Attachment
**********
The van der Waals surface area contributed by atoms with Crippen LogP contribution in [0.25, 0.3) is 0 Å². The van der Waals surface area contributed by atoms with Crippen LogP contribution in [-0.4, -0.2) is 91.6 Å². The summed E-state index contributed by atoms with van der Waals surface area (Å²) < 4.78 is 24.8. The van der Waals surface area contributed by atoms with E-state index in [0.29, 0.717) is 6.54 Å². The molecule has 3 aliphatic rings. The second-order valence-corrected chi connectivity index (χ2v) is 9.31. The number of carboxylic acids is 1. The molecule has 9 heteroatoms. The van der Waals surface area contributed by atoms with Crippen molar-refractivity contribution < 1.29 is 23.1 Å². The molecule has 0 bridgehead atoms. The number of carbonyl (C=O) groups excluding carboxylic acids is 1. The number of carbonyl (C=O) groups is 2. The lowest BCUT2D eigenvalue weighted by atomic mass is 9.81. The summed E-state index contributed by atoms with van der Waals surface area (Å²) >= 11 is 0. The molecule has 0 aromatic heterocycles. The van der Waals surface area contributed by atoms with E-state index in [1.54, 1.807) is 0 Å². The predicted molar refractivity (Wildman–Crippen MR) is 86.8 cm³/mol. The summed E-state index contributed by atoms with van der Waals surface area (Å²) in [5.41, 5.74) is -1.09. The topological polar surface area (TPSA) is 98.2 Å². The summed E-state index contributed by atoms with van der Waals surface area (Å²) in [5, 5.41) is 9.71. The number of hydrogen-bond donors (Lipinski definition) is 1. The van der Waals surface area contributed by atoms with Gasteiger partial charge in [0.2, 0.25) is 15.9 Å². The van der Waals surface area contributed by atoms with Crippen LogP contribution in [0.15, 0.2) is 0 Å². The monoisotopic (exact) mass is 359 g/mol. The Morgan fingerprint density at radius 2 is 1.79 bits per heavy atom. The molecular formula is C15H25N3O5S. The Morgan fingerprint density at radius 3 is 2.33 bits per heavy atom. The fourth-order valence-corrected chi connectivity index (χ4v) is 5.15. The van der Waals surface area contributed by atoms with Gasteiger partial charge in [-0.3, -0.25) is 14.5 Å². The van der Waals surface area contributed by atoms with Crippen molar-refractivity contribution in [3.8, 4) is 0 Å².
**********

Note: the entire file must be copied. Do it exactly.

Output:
The van der Waals surface area contributed by atoms with Crippen LogP contribution in [0.25, 0.3) is 0 Å². The van der Waals surface area contributed by atoms with Crippen LogP contribution in [-0.4, -0.2) is 91.6 Å². The summed E-state index contributed by atoms with van der Waals surface area (Å²) < 4.78 is 24.8. The van der Waals surface area contributed by atoms with E-state index in [0.29, 0.717) is 6.54 Å². The molecule has 3 aliphatic rings. The second-order valence-corrected chi connectivity index (χ2v) is 9.31. The number of carboxylic acids is 1. The molecule has 9 heteroatoms. The van der Waals surface area contributed by atoms with Crippen molar-refractivity contribution < 1.29 is 23.1 Å². The molecule has 0 bridgehead atoms. The number of carbonyl (C=O) groups excluding carboxylic acids is 1. The number of carbonyl (C=O) groups is 2. The lowest BCUT2D eigenvalue weighted by atomic mass is 9.81. The summed E-state index contributed by atoms with van der Waals surface area (Å²) >= 11 is 0. The molecule has 0 aromatic heterocycles. The van der Waals surface area contributed by atoms with E-state index in [1.54, 1.807) is 0 Å². The predicted molar refractivity (Wildman–Crippen MR) is 86.8 cm³/mol. The summed E-state index contributed by atoms with van der Waals surface area (Å²) in [5.41, 5.74) is -1.09. The topological polar surface area (TPSA) is 98.2 Å². The summed E-state index contributed by atoms with van der Waals surface area (Å²) in [5, 5.41) is 9.71. The number of hydrogen-bond donors (Lipinski definition) is 1. The van der Waals surface area contributed by atoms with Gasteiger partial charge in [0.2, 0.25) is 15.9 Å². The van der Waals surface area contributed by atoms with Crippen LogP contribution in [0.15, 0.2) is 0 Å². The monoisotopic (exact) mass is 359 g/mol. The Morgan fingerprint density at radius 2 is 1.79 bits per heavy atom. The molecular formula is C15H25N3O5S. The Morgan fingerprint density at radius 3 is 2.33 bits per heavy atom. The fourth-order valence-corrected chi connectivity index (χ4v) is 5.15. The van der Waals surface area contributed by atoms with Gasteiger partial charge in [-0.3, -0.25) is 14.5 Å². The van der Waals surface area contributed by atoms with Crippen molar-refractivity contribution in [3.8, 4) is 0 Å².